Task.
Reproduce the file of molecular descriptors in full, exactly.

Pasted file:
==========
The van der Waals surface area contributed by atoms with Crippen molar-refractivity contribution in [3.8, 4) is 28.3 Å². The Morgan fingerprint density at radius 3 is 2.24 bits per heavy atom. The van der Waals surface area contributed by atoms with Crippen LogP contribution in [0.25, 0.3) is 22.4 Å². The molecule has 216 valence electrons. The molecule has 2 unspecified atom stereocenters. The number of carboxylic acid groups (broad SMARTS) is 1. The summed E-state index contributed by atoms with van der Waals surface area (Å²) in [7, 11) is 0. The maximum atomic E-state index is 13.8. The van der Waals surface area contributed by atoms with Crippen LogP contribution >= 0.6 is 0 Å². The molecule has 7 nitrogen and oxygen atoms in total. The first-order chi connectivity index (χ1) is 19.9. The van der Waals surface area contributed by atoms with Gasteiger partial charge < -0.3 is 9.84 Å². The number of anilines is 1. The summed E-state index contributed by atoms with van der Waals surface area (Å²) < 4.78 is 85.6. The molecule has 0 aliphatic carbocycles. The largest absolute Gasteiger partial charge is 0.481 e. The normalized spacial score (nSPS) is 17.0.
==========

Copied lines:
The van der Waals surface area contributed by atoms with Crippen molar-refractivity contribution in [3.8, 4) is 28.3 Å². The Morgan fingerprint density at radius 3 is 2.24 bits per heavy atom. The van der Waals surface area contributed by atoms with Crippen LogP contribution in [0.25, 0.3) is 22.4 Å². The molecule has 216 valence electrons. The molecule has 2 unspecified atom stereocenters. The number of carboxylic acid groups (broad SMARTS) is 1. The summed E-state index contributed by atoms with van der Waals surface area (Å²) in [7, 11) is 0. The maximum atomic E-state index is 13.8. The van der Waals surface area contributed by atoms with Crippen LogP contribution >= 0.6 is 0 Å². The molecule has 7 nitrogen and oxygen atoms in total. The first-order chi connectivity index (χ1) is 19.9. The van der Waals surface area contributed by atoms with Gasteiger partial charge < -0.3 is 9.84 Å². The number of anilines is 1. The summed E-state index contributed by atoms with van der Waals surface area (Å²) < 4.78 is 85.6. The molecule has 0 aliphatic carbocycles. The largest absolute Gasteiger partial charge is 0.481 e. The normalized spacial score (nSPS) is 17.0.